124 Fifth St.; aokayantiques.com

Beautifully crafted pens made by owner Rob Beers at Quill & Nib.

Quill & Nib:
This is a store for the serious pen aficionado and anyone who appreciates handwriting and stationery. You’ll discover beautifully crafted fountain pens, roller balls, ballpoints—any way to get ink on paper. Many of the pens are created by owner Rob Beers, who transforms slim blocks of exotic woods and decorative acrylics into sleek pen barrels. While pens are the stars here, Quill & Nib also carries art supplies, portfolios and briefcases. 133 Fifth St.; valleyjunction.com/business/quil-nib

Brutalist sculptures by nationally acclaimed artist James Bearden command attention at From Our Hands, which also offers works by other well-regarded regional artists.

From Our Hands:
Owner Ann Harmon possesses a well-honed skill for curating, filling her store with striking works by well-regarded regional artists. Find an impressive selection of brutalist sculpture by nationally acclaimed Des Moines-based artist James Bearden, plus work from other local artists including Linda Lewis (sculpture), Rod Townsend (vessels made of xylem), retired architect Scott Stouffer (watercolor), and Steve Aitchison of Ames (porcelain vessels). 136 Fifth St.; from-our-hands.com

2AU Limited:
Everything in this contemporary jewelry design center and art craft gallery is exquisite, from owner and jeweler Ann Au’s stunning statement creations—rings, necklaces, earrings and bracelets that showcase precious and semiprecious gemstones—to the brands she carries (Monies, among others). Jewelry is displayed alongside artful and elegant decorative items (ceramics by Elizabeth Peckacek, for example) and accessories. 200 Fifth St; 2aulimited.com

Find whimsical kitchen goods and other specialty gifts at MoMere.

MoMere:
We were most drawn to the distinctive, sometimes whimsical, kitchen goods and barware at this specialty gift shop. Decorative hand towels? Of course. Practical kitchen tools? Sure. Also find platters, mugs, bowls, GurglePots and more. Finchberry soaps, children’s gifts and clothing, collectibles and seasonal items round out the offerings. 201 Fifth St.; momere.com

Sisters in the Junction:
Sisters expertly, and impressively, mixes diverse lines of well-selected merchandise. High-quality women’s accessories, including Hobo and Baggallini purses and Mariana jewelry, share space with top brands in baby apparel, toys and gifts (KicKee, Petunia Pickle Bottom). Another focus: an enticing variety of candles, lotions, soaps and home fragrances by such brands as Caldrea, Pre De Provence and Voluspa.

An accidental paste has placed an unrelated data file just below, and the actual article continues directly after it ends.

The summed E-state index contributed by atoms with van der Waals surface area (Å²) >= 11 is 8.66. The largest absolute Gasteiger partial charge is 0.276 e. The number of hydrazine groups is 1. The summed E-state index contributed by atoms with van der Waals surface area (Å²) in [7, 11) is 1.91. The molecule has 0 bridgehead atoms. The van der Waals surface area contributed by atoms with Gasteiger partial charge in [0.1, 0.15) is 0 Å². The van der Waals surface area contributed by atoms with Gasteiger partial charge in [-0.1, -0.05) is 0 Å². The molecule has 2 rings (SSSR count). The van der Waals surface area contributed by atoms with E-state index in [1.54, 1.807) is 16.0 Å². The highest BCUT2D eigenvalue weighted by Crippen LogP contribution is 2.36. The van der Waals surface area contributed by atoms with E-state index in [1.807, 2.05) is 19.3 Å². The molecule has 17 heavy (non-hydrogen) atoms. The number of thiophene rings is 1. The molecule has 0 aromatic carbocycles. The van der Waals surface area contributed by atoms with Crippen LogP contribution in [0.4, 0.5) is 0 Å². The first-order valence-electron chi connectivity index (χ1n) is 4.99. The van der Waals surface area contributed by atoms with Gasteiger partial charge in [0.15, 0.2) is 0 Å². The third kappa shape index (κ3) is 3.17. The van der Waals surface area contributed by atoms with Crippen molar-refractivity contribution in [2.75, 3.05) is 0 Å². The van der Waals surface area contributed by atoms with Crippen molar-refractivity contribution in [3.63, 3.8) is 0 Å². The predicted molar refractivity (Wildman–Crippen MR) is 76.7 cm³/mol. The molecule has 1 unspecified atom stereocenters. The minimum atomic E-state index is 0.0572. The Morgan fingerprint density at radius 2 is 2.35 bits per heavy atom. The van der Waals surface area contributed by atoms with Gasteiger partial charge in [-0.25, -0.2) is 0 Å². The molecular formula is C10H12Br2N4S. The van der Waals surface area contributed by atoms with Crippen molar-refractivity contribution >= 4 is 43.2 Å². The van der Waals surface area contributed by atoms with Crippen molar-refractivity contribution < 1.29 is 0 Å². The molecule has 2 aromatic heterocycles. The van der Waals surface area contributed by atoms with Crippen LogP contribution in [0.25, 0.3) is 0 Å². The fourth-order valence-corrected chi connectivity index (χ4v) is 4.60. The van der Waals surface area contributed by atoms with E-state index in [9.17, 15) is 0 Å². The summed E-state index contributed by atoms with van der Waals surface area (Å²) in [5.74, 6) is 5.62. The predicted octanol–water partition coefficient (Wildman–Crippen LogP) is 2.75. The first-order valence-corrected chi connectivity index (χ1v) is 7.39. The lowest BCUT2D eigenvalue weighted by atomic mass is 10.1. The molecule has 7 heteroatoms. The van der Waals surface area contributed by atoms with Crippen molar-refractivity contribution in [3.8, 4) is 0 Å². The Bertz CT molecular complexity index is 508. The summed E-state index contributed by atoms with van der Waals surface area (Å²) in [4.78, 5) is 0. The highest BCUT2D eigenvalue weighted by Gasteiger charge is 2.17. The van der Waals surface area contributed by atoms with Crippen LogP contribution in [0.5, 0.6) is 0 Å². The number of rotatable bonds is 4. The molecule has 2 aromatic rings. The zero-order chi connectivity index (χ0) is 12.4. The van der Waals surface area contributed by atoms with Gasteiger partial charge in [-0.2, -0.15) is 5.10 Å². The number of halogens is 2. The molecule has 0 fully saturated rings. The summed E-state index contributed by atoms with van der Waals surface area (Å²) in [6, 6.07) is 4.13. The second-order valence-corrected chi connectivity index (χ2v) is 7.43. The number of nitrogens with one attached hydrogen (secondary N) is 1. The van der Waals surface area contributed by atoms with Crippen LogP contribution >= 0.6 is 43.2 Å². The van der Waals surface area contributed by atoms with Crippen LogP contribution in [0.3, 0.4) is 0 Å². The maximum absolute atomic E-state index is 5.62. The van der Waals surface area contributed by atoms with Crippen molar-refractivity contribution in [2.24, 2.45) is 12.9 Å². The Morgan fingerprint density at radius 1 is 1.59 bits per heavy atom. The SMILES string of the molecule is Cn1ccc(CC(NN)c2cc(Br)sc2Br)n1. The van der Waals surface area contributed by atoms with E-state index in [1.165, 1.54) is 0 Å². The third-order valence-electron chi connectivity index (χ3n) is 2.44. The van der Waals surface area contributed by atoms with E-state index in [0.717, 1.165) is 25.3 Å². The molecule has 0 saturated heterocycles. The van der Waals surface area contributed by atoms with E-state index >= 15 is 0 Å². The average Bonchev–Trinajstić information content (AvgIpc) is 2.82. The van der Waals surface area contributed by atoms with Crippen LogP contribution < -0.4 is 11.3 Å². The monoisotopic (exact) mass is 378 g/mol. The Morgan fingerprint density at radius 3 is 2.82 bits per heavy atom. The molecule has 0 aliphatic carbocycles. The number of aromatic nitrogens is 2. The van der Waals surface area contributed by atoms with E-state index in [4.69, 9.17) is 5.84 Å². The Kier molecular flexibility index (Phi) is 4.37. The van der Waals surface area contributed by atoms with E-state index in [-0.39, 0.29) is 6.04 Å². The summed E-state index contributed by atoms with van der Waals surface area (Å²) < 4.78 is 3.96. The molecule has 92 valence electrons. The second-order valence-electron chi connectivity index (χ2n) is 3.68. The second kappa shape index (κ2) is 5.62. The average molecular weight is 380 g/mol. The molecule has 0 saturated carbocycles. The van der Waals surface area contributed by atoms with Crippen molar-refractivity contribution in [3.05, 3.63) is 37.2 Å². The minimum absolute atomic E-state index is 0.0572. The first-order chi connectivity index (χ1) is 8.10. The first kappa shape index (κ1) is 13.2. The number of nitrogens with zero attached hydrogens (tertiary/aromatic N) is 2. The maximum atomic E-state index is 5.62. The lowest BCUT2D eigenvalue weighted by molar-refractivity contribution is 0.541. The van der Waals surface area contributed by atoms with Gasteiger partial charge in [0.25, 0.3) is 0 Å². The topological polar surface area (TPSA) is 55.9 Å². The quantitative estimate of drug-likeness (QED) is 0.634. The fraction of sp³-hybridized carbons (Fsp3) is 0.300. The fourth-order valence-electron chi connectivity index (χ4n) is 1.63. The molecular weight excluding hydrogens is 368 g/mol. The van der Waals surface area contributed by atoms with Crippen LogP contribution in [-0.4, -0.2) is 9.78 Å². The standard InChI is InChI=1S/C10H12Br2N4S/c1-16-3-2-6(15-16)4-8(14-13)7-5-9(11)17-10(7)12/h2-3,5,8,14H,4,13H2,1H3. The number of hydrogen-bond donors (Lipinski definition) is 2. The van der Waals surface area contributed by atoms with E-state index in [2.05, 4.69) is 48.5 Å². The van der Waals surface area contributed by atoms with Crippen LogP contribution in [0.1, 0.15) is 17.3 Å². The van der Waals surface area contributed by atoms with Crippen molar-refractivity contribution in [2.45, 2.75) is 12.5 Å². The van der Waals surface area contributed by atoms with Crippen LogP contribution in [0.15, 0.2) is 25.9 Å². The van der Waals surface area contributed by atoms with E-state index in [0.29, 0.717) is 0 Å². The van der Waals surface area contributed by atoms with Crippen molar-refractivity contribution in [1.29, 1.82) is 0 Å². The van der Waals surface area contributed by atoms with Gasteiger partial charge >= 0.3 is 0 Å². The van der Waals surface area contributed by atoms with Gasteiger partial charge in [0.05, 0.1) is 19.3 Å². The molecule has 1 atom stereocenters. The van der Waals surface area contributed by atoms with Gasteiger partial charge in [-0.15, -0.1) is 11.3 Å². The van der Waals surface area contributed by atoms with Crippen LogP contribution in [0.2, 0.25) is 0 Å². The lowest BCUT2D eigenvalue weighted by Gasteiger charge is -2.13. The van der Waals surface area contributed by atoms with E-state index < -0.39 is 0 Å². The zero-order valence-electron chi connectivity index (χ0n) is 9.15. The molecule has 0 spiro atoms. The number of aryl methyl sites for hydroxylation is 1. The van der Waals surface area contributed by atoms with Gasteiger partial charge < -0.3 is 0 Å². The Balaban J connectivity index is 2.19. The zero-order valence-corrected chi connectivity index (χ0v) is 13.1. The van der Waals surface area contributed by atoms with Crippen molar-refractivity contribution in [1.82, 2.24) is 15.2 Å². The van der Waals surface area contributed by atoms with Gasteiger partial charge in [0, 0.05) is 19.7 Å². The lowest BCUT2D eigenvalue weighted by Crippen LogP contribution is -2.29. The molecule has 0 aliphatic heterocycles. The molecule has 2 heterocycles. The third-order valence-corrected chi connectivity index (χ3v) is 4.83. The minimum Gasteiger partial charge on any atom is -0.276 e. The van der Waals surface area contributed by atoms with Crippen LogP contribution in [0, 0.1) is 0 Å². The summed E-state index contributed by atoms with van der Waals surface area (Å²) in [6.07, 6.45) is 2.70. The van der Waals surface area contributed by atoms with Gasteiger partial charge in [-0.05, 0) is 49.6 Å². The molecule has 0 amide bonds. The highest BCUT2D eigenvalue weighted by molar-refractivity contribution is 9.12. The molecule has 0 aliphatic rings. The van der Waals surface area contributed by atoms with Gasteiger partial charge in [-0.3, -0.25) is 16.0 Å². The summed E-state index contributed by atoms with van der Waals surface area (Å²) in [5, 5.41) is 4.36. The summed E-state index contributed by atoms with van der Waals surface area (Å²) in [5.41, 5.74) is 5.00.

202 Fifth St.; sistersinthejunction.com

Olson-Larsen Galleries:
One of the state’s premier art galleries, Olson-Larsen hosts a changing roster of exhibits. Browse as in a museum, but you can take a work home as well. The gallery represents about 55 major artists, including top Iowa artists such as Amy Worthen (prints), Molly Wood (photography), Lee Emma Running (installation, sculpture), Tilly Woodward (oil painting), Yun Shin (paper) and Michael Brangoccio (painting). Olson-Larsen also offers custom framing services. 203 Fifth St.; olsonlarsen.com

Bing’s:
If you want—or need—a laugh, head to Bing’s. Silly and clever adages adorn socks, cards, welcome mats, cocktail napkins (“Our book club can outdrink your book club”), and coasters (“I feel less guilty about napping when I call it pursuing my dream”), among other items. Opened in 2017 by Victoria Veiock—former longtime owner of Wicker and the Works—and her daughter, Val, the store also sells a variety of garden art poles. 204½ Fifth St.; bingsdsm.com

Artisan Gallery 218:
This artist-owned contemporary fine art gallery—founded in 2015 by partners Annie Temple, Louise Mcilhon, Mary Kline-Misol and Victoria Herring—exhibits and sells the works of select Iowa artists in a range of media, including fiber, photography, painting, sculpture, jewelry, glass and pottery. In addition, the gallery hosts book readings, lectures, classes, workshops and art demonstrations.
218 Fifth St.; artisangallery218.com

Top contemporary brands in women’s clothing and accessories can be found at Renee’s.

Renee’s:
With an inviting environment that recalls an Old World French country boutique, Renee’s specializes in contemporary brands from the United States, Canada and Europe, such as Simpli, Khangura and Dolcezza. You’ll find everything from flirty dresses and bold geometric-patterned jackets to basic yet elegant tees and pants, along with an appealing collection of accessories and jewelry. Another draw of shopping here is the personal service you receive: Owner Desiree Renee Johnson, who opened the boutique in 2017, is exceptionally helpful and refreshingly honest—she’ll make sure you go home with the right styles and the right fit for you.
221 Fifth St.; reneesiowa.com